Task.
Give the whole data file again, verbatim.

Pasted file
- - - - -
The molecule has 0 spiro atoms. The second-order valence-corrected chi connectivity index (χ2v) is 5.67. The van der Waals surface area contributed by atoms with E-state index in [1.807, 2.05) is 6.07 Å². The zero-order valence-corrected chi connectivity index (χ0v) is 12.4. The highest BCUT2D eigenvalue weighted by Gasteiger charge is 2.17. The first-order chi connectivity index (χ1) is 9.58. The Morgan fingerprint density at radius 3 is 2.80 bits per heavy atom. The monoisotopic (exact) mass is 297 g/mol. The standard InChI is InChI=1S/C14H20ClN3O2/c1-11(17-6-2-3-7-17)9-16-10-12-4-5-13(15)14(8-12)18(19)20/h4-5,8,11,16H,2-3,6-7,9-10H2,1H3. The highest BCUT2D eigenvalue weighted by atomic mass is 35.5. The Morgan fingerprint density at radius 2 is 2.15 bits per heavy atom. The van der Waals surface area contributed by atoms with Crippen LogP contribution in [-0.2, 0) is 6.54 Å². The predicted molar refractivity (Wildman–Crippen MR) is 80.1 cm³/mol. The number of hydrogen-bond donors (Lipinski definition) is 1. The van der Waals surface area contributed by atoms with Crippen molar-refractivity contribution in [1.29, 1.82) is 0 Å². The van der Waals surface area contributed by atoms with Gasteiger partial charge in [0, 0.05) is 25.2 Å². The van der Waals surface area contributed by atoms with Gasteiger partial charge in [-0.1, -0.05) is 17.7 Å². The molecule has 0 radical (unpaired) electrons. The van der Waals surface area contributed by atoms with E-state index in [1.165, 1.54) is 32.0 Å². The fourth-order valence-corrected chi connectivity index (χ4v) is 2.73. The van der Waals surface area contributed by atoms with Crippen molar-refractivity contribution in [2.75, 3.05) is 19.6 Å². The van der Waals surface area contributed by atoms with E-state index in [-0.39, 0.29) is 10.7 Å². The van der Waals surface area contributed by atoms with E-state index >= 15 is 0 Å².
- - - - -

The molecule has 0 spiro atoms. The second-order valence-corrected chi connectivity index (χ2v) is 5.67. The van der Waals surface area contributed by atoms with E-state index in [1.807, 2.05) is 6.07 Å². The zero-order valence-corrected chi connectivity index (χ0v) is 12.4. The highest BCUT2D eigenvalue weighted by Gasteiger charge is 2.17. The first-order chi connectivity index (χ1) is 9.58. The Morgan fingerprint density at radius 3 is 2.80 bits per heavy atom. The monoisotopic (exact) mass is 297 g/mol. The standard InChI is InChI=1S/C14H20ClN3O2/c1-11(17-6-2-3-7-17)9-16-10-12-4-5-13(15)14(8-12)18(19)20/h4-5,8,11,16H,2-3,6-7,9-10H2,1H3. The highest BCUT2D eigenvalue weighted by atomic mass is 35.5. The Morgan fingerprint density at radius 2 is 2.15 bits per heavy atom. The van der Waals surface area contributed by atoms with Crippen LogP contribution in [-0.2, 0) is 6.54 Å². The predicted molar refractivity (Wildman–Crippen MR) is 80.1 cm³/mol. The number of hydrogen-bond donors (Lipinski definition) is 1. The van der Waals surface area contributed by atoms with Crippen molar-refractivity contribution in [1.29, 1.82) is 0 Å². The van der Waals surface area contributed by atoms with Gasteiger partial charge in [0, 0.05) is 25.2 Å². The van der Waals surface area contributed by atoms with Gasteiger partial charge in [-0.1, -0.05) is 17.7 Å². The molecule has 0 radical (unpaired) electrons. The van der Waals surface area contributed by atoms with E-state index in [1.165, 1.54) is 32.0 Å². The fourth-order valence-corrected chi connectivity index (χ4v) is 2.73. The van der Waals surface area contributed by atoms with Crippen molar-refractivity contribution in [2.75, 3.05) is 19.6 Å². The van der Waals surface area contributed by atoms with E-state index in [-0.39, 0.29) is 10.7 Å². The van der Waals surface area contributed by atoms with E-state index >= 15 is 0 Å².